I've been calling for months for the D.C. Public Charter School Board to reverse its initial decision to close Options Public Charter School, and the Washington Post's Emma Brown details that yesterday its executive director Scott Pearson announced that he now recommends that it stay open. The stunning reversal came during an oversight hearing of the PCSB by D.C. Councilman Catania's education committee.
Mr. Catania, according to the Post reporter, summarized the change by stating, “It might provide a road map in the future when we look at school closings. This could be an introduction to how do we do this in a smooth way.”
Exactly. The move by Mr. Pearson directly follows the takeover of Arts and Technology PCS by KIPP DC. The Board had rightly voted to close Arts and Technology but erred in my opinion by not first identifying a high performing operator to continue teaching its more than 600 students. The problem was corrected by KIPP's winning proposal to assume control of the charter.
Now we have justice regarding Options. The action is legitimized by the heroic work court-appointed Receiver Josh Kern has done repairing a school caught up in a firestorm of financial and operational mismanagement. While it appears that a small group of the school's former executives may have illegally personally benefited from their roles at the charter, the losers in all of this were the 400 emotionally and physically disabled children enrolled at the facility. Many of these kids have been moved from school to school throughout their academic life. The moral thing to do is to provide stability to people for whom this is a foreign term. Mr. Kern has been working day and night toward this singular goal.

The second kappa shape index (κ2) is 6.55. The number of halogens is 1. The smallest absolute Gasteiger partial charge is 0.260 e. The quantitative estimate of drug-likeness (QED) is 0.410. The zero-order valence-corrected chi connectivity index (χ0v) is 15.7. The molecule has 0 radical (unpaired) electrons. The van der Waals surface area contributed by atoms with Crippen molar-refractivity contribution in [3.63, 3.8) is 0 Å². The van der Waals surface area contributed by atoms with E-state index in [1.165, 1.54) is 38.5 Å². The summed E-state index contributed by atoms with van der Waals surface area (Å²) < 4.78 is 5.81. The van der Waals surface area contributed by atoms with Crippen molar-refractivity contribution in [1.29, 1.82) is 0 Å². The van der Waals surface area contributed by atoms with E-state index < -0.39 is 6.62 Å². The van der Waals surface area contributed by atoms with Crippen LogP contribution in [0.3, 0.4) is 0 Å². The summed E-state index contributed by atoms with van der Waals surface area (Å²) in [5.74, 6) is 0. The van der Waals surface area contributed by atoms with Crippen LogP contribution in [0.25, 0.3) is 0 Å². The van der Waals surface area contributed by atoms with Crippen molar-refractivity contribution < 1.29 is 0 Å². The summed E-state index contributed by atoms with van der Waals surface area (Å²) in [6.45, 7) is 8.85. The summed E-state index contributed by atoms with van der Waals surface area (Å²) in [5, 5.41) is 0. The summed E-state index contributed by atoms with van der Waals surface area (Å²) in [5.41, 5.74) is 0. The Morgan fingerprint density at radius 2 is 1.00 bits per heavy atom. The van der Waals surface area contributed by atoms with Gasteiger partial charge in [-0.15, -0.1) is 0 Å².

All is not completely worked out. The plan is for DCPS to run Options for a year during which time another charter will have to be identified to administer the school. In addition, the PCSB needs to approve the proposal. But I have no doubt that these details will be resolved, and Options PCS will one day stand as a shining example of what the charter movement can achieve with special education students.